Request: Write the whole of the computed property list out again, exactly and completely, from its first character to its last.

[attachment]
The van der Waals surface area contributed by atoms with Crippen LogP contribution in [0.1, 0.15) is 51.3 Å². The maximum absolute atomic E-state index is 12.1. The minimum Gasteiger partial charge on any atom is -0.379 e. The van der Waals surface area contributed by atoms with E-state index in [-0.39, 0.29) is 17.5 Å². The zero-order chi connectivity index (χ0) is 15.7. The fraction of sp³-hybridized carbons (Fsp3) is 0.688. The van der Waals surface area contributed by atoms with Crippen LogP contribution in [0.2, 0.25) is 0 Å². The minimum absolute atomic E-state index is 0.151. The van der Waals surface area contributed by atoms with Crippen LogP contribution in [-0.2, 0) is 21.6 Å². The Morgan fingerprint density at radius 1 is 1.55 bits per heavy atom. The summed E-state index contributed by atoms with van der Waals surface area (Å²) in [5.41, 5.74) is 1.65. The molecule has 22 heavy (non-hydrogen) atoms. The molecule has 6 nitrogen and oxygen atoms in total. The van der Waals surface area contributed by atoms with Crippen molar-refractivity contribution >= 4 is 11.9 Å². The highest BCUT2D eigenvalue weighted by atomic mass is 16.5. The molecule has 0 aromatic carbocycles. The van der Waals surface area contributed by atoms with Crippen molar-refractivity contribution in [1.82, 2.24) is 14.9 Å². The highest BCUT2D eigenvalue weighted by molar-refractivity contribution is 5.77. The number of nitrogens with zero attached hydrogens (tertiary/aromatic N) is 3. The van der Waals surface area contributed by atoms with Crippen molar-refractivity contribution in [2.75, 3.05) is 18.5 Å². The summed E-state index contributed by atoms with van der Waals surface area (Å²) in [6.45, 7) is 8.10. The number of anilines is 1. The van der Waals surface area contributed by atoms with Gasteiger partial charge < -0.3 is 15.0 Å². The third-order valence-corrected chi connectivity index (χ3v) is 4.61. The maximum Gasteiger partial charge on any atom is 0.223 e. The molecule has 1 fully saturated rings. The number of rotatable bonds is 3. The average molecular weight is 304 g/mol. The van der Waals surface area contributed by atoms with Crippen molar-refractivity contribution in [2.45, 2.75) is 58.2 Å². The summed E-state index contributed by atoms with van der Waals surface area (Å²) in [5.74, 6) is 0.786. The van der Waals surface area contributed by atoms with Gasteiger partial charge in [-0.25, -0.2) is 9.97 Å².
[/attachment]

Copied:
The van der Waals surface area contributed by atoms with Crippen LogP contribution in [0.1, 0.15) is 51.3 Å². The maximum absolute atomic E-state index is 12.1. The minimum Gasteiger partial charge on any atom is -0.379 e. The van der Waals surface area contributed by atoms with E-state index in [-0.39, 0.29) is 17.5 Å². The zero-order chi connectivity index (χ0) is 15.7. The fraction of sp³-hybridized carbons (Fsp3) is 0.688. The van der Waals surface area contributed by atoms with Crippen LogP contribution in [0.2, 0.25) is 0 Å². The minimum absolute atomic E-state index is 0.151. The van der Waals surface area contributed by atoms with Crippen LogP contribution in [-0.2, 0) is 21.6 Å². The Morgan fingerprint density at radius 1 is 1.55 bits per heavy atom. The summed E-state index contributed by atoms with van der Waals surface area (Å²) in [5.41, 5.74) is 1.65. The molecule has 22 heavy (non-hydrogen) atoms. The molecule has 6 nitrogen and oxygen atoms in total. The van der Waals surface area contributed by atoms with Crippen molar-refractivity contribution >= 4 is 11.9 Å². The highest BCUT2D eigenvalue weighted by atomic mass is 16.5. The molecule has 0 aromatic carbocycles. The van der Waals surface area contributed by atoms with Crippen molar-refractivity contribution in [1.82, 2.24) is 14.9 Å². The highest BCUT2D eigenvalue weighted by molar-refractivity contribution is 5.77. The number of nitrogens with zero attached hydrogens (tertiary/aromatic N) is 3. The van der Waals surface area contributed by atoms with Crippen molar-refractivity contribution in [2.75, 3.05) is 18.5 Å². The summed E-state index contributed by atoms with van der Waals surface area (Å²) in [6.45, 7) is 8.10. The number of anilines is 1. The van der Waals surface area contributed by atoms with Gasteiger partial charge < -0.3 is 15.0 Å². The third-order valence-corrected chi connectivity index (χ3v) is 4.61. The maximum Gasteiger partial charge on any atom is 0.223 e. The molecule has 1 fully saturated rings. The number of rotatable bonds is 3. The average molecular weight is 304 g/mol. The van der Waals surface area contributed by atoms with Crippen molar-refractivity contribution in [2.45, 2.75) is 58.2 Å². The summed E-state index contributed by atoms with van der Waals surface area (Å²) in [5.74, 6) is 0.786. The van der Waals surface area contributed by atoms with Gasteiger partial charge in [-0.25, -0.2) is 9.97 Å².